Utah firefighter suspended over medical cannabis



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Utah firefighter who uses medical marijuana for chronic back pain sued the town of Ogden, claiming he was illegally suspended from duty for refusing to hand over his prescription card .

Levi Coleman said in a November trial that firefighters and the city discriminated against him in violation of Utah’s medical cannabis law, the Standard-Examiner reported.

Coleman has been a firefighter and paramedic with Ogden since 2011. He reported his use of the drug in August, as part of a new policy requiring employees to report prescriptions or over-the-counter drugs that warn of possible tampering.

He underwent a “fitness for duty” assessment, which he said did not include a drug test or a physical fitness test. The report nonetheless found that the use of medical cannabis created “potential impairment” that could interfere with its performance, the lawsuit said. He was then suspended without pay, amounting to dismissal.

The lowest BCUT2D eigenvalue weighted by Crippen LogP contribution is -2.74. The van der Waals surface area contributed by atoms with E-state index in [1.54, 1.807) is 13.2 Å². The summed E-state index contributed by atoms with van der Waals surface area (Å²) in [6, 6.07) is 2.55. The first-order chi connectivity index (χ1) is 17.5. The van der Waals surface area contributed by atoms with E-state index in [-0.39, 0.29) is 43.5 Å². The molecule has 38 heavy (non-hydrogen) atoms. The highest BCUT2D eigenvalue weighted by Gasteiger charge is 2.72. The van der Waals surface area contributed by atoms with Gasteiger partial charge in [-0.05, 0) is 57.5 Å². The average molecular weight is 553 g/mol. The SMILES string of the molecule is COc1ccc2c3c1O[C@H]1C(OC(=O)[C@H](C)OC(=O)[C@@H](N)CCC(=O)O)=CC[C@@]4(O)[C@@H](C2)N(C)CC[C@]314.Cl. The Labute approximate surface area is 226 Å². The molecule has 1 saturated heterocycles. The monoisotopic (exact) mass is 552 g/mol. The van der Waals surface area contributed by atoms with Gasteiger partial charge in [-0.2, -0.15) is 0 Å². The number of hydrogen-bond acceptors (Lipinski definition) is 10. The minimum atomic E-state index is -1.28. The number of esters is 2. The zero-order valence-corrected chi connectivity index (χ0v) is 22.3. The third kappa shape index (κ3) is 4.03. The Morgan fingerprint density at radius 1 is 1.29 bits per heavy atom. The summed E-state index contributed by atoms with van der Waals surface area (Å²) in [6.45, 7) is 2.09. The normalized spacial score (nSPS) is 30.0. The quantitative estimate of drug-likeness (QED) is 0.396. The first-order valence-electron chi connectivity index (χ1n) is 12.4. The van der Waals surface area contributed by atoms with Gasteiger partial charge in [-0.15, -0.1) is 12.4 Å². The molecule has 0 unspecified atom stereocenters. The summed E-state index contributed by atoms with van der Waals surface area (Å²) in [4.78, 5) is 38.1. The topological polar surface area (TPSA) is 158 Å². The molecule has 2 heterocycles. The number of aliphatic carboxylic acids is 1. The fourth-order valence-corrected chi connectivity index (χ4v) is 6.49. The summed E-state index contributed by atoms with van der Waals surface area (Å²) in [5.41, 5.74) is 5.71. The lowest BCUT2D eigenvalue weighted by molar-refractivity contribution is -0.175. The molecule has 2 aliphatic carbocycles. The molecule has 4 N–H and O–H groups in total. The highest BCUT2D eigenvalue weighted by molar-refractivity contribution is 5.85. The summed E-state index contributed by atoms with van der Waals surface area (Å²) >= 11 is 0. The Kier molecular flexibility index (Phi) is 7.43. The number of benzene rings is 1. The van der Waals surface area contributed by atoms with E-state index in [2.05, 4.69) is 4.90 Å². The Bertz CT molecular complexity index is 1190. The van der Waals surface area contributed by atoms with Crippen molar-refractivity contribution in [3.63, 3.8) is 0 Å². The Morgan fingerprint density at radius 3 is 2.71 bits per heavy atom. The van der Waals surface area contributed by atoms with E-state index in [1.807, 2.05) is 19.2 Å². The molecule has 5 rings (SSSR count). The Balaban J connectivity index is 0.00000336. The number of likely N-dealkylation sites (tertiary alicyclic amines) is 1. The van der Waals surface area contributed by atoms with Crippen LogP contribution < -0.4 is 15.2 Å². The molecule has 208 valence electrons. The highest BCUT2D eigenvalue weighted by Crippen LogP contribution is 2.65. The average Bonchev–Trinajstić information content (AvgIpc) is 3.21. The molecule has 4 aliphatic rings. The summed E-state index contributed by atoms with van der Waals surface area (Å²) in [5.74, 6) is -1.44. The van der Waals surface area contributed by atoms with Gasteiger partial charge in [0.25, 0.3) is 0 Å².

Firefighters and city officials declined to comment directly on Coleman’s allegations on Friday. Mark Johnson, the city’s administrative director, said officials had general concerns about people who might be driving fire trucks or providing life-saving care.

“We have great policy concerns with public safety people taking any form of controlled substances,” Johnson said. “So I think it’s a lot mudder than you pretend.”

Coleman said in the lawsuit that other prescriptions for controlled substances had not resulted in suspensions. The standard examiner could not immediately reach his lawyer.

In the first report on the case, the Salt Lake Tribune noted that state law prohibits an entity from taking action against an employee, unless the person is weakened on the job.

“This firefighter follows state law. The employer is not, ”Jack Tidrow, president of the Utah Professional Fire Department, told the Tribune. “We just want to fix this as quickly as possible.”

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Cannabis lawsuits

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